I'm designing a post and beam shed with a pier/footing foundation. I have access to an endless supply of free 2x4 and 2x6 dunnage, so I'm designing the forms with that rather than plywood. Does anybody see anything wrong with this design as far as strength and blowout? The pier is 13"x13"x2' and the footing is 22.5"x22.5"x5.5". I'd appreciate any insights or suggestions. Thanks!

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Tweaked form design based on Isherwood's feedback. enter image description here

  • Depends on the load applied, and on the bearing capacity of the soil, and the frost-line depth. You haven't mentioned any of those. I also don't see any indication that you'll be reenforcing your piers, which is usually a pennywise-pound-foolish choice.
    – Ecnerwal
    Feb 20 at 20:38
  • Appreciate the responses. Engineering has been done. The strength and proper depth of the piers are not the concern, only the pier and footing forms. Take care.
    – Derek
    Feb 21 at 3:54
  • Also, I'll consider throwing a couple lengths of rebar in each one for good measure. I agree Ecnerwal, it's a cheap insurance policy. I tend to be a belt and suspeners kinda guy as well.
    – Derek
    Feb 21 at 4:06
  • That's an odd design. All of that bracing all over the place, but then zero sway bracing along the front line. Are there steel tension X braces immediately under the rafters or something to transfer some of the back line's bracing strength to the front line? Or maybe those shallow arches have rigid connections to the columns?
    – popham
    Feb 21 at 19:55
  • Are these gonna be monolithic pour, or are you gonna pour the spread footing first?
    – Huesmann
    Feb 22 at 14:06

3 Answers 3


I don't see any real problems. Deck piers in my region are almost never internally reinforced, so that doesn't concern me. Nor do your dimensions, which seem reasonable. Do make sure they're below local frost depth.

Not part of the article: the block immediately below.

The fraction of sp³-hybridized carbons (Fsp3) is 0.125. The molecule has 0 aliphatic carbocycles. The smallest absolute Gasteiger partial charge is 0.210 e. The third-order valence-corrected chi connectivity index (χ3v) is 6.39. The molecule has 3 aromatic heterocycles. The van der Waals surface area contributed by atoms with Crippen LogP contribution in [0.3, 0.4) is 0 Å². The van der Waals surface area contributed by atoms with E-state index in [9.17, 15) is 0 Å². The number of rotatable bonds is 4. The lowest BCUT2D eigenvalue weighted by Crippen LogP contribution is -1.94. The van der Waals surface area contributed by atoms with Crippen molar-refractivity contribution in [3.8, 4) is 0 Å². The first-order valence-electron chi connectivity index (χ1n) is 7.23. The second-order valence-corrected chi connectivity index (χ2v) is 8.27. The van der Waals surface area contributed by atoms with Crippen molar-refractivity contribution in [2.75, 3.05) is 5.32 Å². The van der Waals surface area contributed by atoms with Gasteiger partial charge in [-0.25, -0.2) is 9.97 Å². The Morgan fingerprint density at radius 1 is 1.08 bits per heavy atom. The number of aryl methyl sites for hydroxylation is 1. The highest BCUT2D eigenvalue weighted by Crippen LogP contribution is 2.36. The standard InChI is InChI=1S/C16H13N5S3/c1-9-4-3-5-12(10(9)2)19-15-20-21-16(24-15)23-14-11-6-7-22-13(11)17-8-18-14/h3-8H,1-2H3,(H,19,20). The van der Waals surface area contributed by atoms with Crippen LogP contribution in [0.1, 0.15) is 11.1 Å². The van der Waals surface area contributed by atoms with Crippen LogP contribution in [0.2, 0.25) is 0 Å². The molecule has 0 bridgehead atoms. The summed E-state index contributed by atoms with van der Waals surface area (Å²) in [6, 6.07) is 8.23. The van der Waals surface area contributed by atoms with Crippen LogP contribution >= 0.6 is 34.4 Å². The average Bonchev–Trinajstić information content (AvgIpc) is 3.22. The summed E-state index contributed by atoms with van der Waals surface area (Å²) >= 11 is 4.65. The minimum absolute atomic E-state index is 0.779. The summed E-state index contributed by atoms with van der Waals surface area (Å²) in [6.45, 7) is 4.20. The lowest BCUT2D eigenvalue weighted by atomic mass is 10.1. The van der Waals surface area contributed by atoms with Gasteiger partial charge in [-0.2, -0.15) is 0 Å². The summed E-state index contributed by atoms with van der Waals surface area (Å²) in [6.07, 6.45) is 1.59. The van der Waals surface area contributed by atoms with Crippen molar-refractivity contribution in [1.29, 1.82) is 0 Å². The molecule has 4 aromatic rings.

Some general suggestions:

  • Consider lifting the pier form 2-3 inches above the footing form top and letting the concrete slough out to the footing form, creating a sort of pyramid. With your design you have an inverted cantilever, so the inside corner at the base of the pier is a weak point. If you thicken that a bit the footing becomes a belled, integral part of the pier instead of a separate structure.

  • Wrap your pier form strapping fully around the form, with laps opposing those of the form itself. Screws are probably going to hold in tension just fine for that short pier, but ideally you have some screws in shear at all corners as well. You could use fewer at the interior, then.

  • 1
    Thanks for the insights isherwood. I've edited my post to show an updated model with the pier riased 2" from the footing and the form straps overlapping the form sides. As an aside, I read Earth Abides for the first time a couple months ago, great book. Take care.
    – Derek
    Feb 21 at 3:51

The footing is below grade, so shaping the top of the spread footing to shed water is foolish. Box the concrete in from above down there to avoid problems. Uplift from pressure on that cap then becomes an additional problem.

ACI 347 prescribes formwork design for concrete placement. For your short little columns, you just use hydrostatic pressure for design. 2'-5" tall implies (150psf)(2.5ft) = 375 psf pressure. Over a 22.5" width (call it 2'-0), that's a force at both ends of your bottom boards of 0.5(2ft)(5")(1ft/12")(375psf) = 160#. The NDS specifies that screws and nails into end grain have zero withdrawal strength, so that connection down there is a definite problem, especially if you'll be doing internal vibration (with a concrete vibrator submerged in the concrete).